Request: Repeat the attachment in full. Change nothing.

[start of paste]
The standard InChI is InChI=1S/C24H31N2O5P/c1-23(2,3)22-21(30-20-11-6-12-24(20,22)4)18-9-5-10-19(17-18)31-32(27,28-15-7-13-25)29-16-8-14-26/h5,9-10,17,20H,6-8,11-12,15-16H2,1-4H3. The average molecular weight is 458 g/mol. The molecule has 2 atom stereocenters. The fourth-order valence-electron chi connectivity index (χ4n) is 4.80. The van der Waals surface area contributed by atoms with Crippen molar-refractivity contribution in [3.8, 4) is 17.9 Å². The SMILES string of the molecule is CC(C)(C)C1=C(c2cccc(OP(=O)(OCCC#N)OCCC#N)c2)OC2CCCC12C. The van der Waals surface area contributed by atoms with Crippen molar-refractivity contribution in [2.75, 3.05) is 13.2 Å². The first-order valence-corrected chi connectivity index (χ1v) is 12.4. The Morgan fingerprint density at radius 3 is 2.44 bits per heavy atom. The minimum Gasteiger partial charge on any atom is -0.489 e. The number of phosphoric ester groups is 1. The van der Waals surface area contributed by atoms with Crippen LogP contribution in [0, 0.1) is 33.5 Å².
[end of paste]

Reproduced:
The standard InChI is InChI=1S/C24H31N2O5P/c1-23(2,3)22-21(30-20-11-6-12-24(20,22)4)18-9-5-10-19(17-18)31-32(27,28-15-7-13-25)29-16-8-14-26/h5,9-10,17,20H,6-8,11-12,15-16H2,1-4H3. The average molecular weight is 458 g/mol. The molecule has 2 atom stereocenters. The fourth-order valence-electron chi connectivity index (χ4n) is 4.80. The van der Waals surface area contributed by atoms with Crippen molar-refractivity contribution in [3.8, 4) is 17.9 Å². The SMILES string of the molecule is CC(C)(C)C1=C(c2cccc(OP(=O)(OCCC#N)OCCC#N)c2)OC2CCCC12C. The van der Waals surface area contributed by atoms with Crippen molar-refractivity contribution in [2.75, 3.05) is 13.2 Å². The first-order valence-corrected chi connectivity index (χ1v) is 12.4. The Morgan fingerprint density at radius 3 is 2.44 bits per heavy atom. The minimum Gasteiger partial charge on any atom is -0.489 e. The number of phosphoric ester groups is 1. The van der Waals surface area contributed by atoms with Crippen LogP contribution in [0, 0.1) is 33.5 Å².